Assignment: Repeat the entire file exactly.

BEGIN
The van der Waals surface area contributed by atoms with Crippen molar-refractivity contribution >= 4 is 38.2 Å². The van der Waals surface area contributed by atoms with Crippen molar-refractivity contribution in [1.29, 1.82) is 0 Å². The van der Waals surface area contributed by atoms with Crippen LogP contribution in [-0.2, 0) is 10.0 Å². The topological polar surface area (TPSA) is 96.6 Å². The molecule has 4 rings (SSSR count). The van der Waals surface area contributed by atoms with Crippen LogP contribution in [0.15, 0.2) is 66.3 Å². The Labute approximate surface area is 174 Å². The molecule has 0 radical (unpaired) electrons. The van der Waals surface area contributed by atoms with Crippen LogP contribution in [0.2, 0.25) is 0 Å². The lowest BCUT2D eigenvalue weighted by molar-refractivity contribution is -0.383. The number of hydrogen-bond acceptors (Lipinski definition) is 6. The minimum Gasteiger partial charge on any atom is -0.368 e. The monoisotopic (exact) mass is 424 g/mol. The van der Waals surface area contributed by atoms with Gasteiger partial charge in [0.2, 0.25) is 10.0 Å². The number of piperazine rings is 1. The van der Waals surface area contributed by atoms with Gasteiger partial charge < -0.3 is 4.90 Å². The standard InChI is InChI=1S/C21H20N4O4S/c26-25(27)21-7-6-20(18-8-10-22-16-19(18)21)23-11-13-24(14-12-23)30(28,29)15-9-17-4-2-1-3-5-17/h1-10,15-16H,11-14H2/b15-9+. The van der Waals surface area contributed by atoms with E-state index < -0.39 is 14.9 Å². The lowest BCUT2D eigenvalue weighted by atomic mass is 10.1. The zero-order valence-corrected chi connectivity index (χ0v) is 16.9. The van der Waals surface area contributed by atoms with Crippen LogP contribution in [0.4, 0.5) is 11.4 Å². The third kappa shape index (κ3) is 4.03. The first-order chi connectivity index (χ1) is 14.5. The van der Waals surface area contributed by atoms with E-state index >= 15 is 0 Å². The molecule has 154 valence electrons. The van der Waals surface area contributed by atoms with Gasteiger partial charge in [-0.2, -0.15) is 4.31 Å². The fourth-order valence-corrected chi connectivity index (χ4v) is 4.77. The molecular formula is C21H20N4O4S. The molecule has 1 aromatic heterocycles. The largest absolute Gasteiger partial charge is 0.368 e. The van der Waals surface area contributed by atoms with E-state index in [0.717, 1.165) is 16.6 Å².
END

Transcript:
The van der Waals surface area contributed by atoms with Crippen molar-refractivity contribution >= 4 is 38.2 Å². The van der Waals surface area contributed by atoms with Crippen molar-refractivity contribution in [1.29, 1.82) is 0 Å². The van der Waals surface area contributed by atoms with Crippen LogP contribution in [-0.2, 0) is 10.0 Å². The topological polar surface area (TPSA) is 96.6 Å². The molecule has 4 rings (SSSR count). The van der Waals surface area contributed by atoms with Crippen LogP contribution in [0.15, 0.2) is 66.3 Å². The Labute approximate surface area is 174 Å². The molecule has 0 radical (unpaired) electrons. The van der Waals surface area contributed by atoms with Crippen LogP contribution in [0.2, 0.25) is 0 Å². The lowest BCUT2D eigenvalue weighted by molar-refractivity contribution is -0.383. The number of hydrogen-bond acceptors (Lipinski definition) is 6. The minimum Gasteiger partial charge on any atom is -0.368 e. The monoisotopic (exact) mass is 424 g/mol. The van der Waals surface area contributed by atoms with Gasteiger partial charge in [0.2, 0.25) is 10.0 Å². The number of piperazine rings is 1. The van der Waals surface area contributed by atoms with Gasteiger partial charge < -0.3 is 4.90 Å². The standard InChI is InChI=1S/C21H20N4O4S/c26-25(27)21-7-6-20(18-8-10-22-16-19(18)21)23-11-13-24(14-12-23)30(28,29)15-9-17-4-2-1-3-5-17/h1-10,15-16H,11-14H2/b15-9+. The van der Waals surface area contributed by atoms with E-state index < -0.39 is 14.9 Å². The lowest BCUT2D eigenvalue weighted by atomic mass is 10.1. The zero-order valence-corrected chi connectivity index (χ0v) is 16.9. The van der Waals surface area contributed by atoms with Crippen LogP contribution in [0.4, 0.5) is 11.4 Å². The third kappa shape index (κ3) is 4.03. The first-order chi connectivity index (χ1) is 14.5. The van der Waals surface area contributed by atoms with E-state index >= 15 is 0 Å². The molecule has 154 valence electrons. The van der Waals surface area contributed by atoms with Gasteiger partial charge in [-0.2, -0.15) is 4.31 Å². The fourth-order valence-corrected chi connectivity index (χ4v) is 4.77. The molecular formula is C21H20N4O4S. The molecule has 1 aromatic heterocycles. The largest absolute Gasteiger partial charge is 0.368 e. The van der Waals surface area contributed by atoms with E-state index in [0.717, 1.165) is 16.6 Å².